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Eight Things a Grieving Person Should Know1. You are not alone. Death and grief are a natural/very

human part of life. “We are not human being trying tobe spiritual, but spiritual beings trying to be human.”

2. Almost every thought, feeling, and behavior is normal aslong as it is not illegal or self-destructive. Anxiety is awidespread reaction to death.

3. Crying is a gift; tears honor your loss and help relieveemotional pressure in a healthy way. Grief ambushes you.

4. You are lovable even when you are a confused mess. Honoryour feelings – ALL of them. Grief is not one emotion butmany.

Michele Shimamura, LMFT, CT


Eight Things a Grieving Person Should Know (cont.)

5. People are uncomfortable with grieving people. Findsomeone who CAN be there for you without judgment or directives.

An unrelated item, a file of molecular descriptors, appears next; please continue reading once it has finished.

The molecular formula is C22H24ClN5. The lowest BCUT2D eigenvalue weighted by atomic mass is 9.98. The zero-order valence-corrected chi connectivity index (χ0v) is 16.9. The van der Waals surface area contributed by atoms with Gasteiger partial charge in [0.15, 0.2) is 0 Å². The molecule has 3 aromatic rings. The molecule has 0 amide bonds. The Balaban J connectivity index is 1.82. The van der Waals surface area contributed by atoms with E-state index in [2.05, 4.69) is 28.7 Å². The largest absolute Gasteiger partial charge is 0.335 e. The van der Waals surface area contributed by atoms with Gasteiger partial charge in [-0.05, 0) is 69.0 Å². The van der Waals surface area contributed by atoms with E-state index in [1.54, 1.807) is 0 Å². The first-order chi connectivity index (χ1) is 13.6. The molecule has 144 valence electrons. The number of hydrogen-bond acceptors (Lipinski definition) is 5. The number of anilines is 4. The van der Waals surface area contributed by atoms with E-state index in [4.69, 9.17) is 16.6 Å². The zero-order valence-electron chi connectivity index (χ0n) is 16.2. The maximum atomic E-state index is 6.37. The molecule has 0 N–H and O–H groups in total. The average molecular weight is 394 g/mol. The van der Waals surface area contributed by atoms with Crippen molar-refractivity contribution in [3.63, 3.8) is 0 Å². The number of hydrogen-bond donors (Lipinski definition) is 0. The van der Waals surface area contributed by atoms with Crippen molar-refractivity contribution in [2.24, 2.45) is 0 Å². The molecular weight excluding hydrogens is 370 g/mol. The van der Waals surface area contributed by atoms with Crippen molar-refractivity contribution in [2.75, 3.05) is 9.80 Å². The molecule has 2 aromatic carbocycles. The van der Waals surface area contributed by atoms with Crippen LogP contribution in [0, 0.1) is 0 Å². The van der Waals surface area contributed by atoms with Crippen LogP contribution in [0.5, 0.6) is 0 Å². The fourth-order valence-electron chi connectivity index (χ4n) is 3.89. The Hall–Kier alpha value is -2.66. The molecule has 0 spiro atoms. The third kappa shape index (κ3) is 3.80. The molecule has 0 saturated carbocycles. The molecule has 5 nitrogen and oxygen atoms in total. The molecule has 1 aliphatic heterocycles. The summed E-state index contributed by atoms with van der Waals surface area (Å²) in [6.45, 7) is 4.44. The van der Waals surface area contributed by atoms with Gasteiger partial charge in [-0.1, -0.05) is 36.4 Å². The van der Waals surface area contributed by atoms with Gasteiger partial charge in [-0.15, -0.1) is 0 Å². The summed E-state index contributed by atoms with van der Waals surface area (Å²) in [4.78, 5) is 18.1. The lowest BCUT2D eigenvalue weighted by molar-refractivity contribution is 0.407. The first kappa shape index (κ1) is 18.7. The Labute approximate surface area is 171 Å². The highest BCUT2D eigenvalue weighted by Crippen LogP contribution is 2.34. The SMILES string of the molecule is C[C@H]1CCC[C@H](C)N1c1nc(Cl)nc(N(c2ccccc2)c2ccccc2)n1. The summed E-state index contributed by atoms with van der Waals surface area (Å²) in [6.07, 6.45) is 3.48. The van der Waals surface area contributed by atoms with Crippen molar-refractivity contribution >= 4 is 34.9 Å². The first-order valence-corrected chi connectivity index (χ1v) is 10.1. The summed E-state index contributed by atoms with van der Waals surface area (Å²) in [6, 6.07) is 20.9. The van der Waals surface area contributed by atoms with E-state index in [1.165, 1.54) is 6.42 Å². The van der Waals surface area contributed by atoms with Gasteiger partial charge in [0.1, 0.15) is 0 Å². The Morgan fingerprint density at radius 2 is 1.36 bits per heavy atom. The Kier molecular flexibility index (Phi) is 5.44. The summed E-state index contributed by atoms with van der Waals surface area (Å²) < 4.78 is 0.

6. No matter how bad you feel, you WILL survive. You cancarry your wound through life, or you can find ways toheal.

7. Grief is exhausting – from practical disruptions, poor sleep,poor diet, demands of all kinds. If it seems as if there is nopeace, create it.

8. Grief never really goes away. It evolves over time intomanageable thoughts, memories, and feelings.

Michele Shimamura, LMFT, CT


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Griefa poem by Gwen Flowers

I had my own notion of grief.I thought it was the sad timeThat followed the death of someone you love.And you had to push through it To get to the other side.But I’m learning that there is no other side.There is no pushing through. But rather, There is absorption.Adjustment. Acceptance.And grief is not something you complete,But rather, you endure.Grief is not a task to finishAnd move on,But an element of yourself ~An alteration of your being.A new way of seeing.A new definition of self.


Loss was like that . . . You didn’t just lose a loved one.You lost your heart, your memories, your laughter,your brain, and it even took your bones.Eventually it all comes back, but different.Rearranged.

-Louise PennyThe Cruelest Month